Deutscher, Tamara (1913–1990)
Deutscher, Tamara (1913–1990)
Polish-born British editor, researcher and author, who was the collaborator and wife of the socialist historian Isaac Deutscher. Born Tamara Lebenhaft in Lodz, Russian Poland, on February 1, 1913; died in London, England, on August 7, 1990; married Isaac Deutscher (a social historian); children: one son, Martin.
Played a crucial role in the research and writing of her husband's influential books and after his death edited his manuscripts; a believer in democratic socialism, she was highly critical of the repressive nature of the Soviet regime, and was active in British intellectual circles that defended the human rights of dissident elements in the Soviet bloc.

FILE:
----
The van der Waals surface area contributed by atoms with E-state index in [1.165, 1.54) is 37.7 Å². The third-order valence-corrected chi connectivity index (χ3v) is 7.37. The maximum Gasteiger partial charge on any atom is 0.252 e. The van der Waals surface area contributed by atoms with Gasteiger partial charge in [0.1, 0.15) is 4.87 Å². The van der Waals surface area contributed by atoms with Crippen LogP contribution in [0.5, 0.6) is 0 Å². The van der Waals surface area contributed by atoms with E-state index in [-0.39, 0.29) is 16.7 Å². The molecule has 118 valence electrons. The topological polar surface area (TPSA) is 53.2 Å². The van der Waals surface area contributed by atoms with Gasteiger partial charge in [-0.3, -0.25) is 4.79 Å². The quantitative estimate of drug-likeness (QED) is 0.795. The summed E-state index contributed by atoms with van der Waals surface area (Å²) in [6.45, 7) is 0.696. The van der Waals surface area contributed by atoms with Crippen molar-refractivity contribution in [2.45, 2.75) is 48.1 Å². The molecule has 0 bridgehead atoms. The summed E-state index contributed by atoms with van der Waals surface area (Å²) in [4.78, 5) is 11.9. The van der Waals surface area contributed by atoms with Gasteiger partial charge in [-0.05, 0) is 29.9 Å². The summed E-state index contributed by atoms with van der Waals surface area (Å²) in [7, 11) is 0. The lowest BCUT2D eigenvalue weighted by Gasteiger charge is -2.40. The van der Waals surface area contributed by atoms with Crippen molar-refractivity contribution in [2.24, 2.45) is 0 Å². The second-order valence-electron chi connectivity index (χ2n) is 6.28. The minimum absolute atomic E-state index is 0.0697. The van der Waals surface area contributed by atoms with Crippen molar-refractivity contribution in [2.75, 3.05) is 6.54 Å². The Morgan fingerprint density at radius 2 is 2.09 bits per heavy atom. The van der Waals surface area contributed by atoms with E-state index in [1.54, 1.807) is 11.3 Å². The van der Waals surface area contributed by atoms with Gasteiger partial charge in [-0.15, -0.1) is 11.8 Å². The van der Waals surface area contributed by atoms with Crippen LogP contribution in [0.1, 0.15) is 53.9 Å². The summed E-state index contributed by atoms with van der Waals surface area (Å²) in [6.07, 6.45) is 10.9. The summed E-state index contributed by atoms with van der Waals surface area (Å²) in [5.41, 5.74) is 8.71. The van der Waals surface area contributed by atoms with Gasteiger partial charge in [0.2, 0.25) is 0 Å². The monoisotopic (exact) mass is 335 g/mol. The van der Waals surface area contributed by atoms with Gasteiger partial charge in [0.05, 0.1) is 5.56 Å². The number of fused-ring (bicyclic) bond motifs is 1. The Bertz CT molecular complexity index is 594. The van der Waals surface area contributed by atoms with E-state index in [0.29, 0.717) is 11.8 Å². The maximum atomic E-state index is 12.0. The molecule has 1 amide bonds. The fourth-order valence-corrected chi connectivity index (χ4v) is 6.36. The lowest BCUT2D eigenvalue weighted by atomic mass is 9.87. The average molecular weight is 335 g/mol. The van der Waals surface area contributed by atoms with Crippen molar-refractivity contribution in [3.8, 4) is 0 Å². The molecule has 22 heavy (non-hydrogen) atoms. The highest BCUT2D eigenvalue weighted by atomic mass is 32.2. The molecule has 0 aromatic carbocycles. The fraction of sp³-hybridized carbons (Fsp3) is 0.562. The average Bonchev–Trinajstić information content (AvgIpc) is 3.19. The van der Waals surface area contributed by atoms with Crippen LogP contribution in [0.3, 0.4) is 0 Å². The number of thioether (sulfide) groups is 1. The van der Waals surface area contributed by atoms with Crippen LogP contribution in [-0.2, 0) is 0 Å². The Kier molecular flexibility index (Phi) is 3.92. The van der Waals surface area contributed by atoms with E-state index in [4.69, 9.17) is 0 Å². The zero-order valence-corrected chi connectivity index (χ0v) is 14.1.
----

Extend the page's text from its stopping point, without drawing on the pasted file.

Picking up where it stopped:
Although she was a talented writer and a respected intellectual in her own right, Tamara Deutscher chose to subordinate her own ambitions to those of her husband, the noted Marxist historian Isaac Deutscher. After his death in 1967, she divided her time and energy between her own writings and editing her late husband's manuscripts. Born Tamara Lebenhaft in Lodz, the leading industrial center of Poland, she grew up in an intellectual Jewish family fated to be almost entirely wiped out in the Holocaust. Educated in Poland and in Belgium, she escaped to Great Britain in 1940 and quickly began a promising career as a literary critic. Charming and attractive, Tamara Lebenhaft met fellow Pole Isaac Deutscher, a journalist like herself, in London during World War II. Like herself, Isaac was an ardent Marxist who had doubts about the Stalinist version of Socialism. They fell in love, married, and she gave birth to a son, Martin. Young and talented, both Tamara and Isaac Deutscher traveled together during some of the most dramatic years of the 20th century as war correspondents in Germany. After the defeat of Nazism, they remained in occupied Germany as reporters.